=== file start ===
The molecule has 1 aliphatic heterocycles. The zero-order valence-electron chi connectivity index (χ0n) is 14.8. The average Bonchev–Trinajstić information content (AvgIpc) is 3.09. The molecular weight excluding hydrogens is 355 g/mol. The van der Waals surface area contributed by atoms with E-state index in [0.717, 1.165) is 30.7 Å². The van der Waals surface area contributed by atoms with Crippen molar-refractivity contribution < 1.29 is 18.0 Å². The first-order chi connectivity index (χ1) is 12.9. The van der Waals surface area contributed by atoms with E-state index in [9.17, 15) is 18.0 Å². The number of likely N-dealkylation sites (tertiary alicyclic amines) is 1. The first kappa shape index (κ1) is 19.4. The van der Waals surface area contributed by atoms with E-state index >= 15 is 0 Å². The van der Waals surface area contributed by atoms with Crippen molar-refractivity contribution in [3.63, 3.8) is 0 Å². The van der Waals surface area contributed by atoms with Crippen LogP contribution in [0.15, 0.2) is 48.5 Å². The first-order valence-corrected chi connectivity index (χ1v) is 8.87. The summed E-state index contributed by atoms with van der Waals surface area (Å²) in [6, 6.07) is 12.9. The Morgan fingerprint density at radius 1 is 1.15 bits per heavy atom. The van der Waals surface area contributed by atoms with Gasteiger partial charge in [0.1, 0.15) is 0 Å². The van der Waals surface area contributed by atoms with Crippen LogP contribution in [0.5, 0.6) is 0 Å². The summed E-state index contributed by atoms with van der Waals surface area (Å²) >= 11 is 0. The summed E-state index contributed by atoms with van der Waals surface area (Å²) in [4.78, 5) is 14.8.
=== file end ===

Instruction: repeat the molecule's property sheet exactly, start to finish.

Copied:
The molecule has 1 aliphatic heterocycles. The zero-order valence-electron chi connectivity index (χ0n) is 14.8. The average Bonchev–Trinajstić information content (AvgIpc) is 3.09. The molecular weight excluding hydrogens is 355 g/mol. The van der Waals surface area contributed by atoms with E-state index in [0.717, 1.165) is 30.7 Å². The van der Waals surface area contributed by atoms with Crippen molar-refractivity contribution < 1.29 is 18.0 Å². The first-order chi connectivity index (χ1) is 12.9. The van der Waals surface area contributed by atoms with E-state index in [9.17, 15) is 18.0 Å². The number of likely N-dealkylation sites (tertiary alicyclic amines) is 1. The first kappa shape index (κ1) is 19.4. The van der Waals surface area contributed by atoms with E-state index >= 15 is 0 Å². The van der Waals surface area contributed by atoms with Crippen molar-refractivity contribution in [3.63, 3.8) is 0 Å². The van der Waals surface area contributed by atoms with Crippen LogP contribution in [0.15, 0.2) is 48.5 Å². The first-order valence-corrected chi connectivity index (χ1v) is 8.87. The summed E-state index contributed by atoms with van der Waals surface area (Å²) in [6, 6.07) is 12.9. The Morgan fingerprint density at radius 1 is 1.15 bits per heavy atom. The van der Waals surface area contributed by atoms with Gasteiger partial charge in [0.1, 0.15) is 0 Å². The van der Waals surface area contributed by atoms with Crippen LogP contribution in [0.5, 0.6) is 0 Å². The summed E-state index contributed by atoms with van der Waals surface area (Å²) >= 11 is 0. The summed E-state index contributed by atoms with van der Waals surface area (Å²) in [4.78, 5) is 14.8.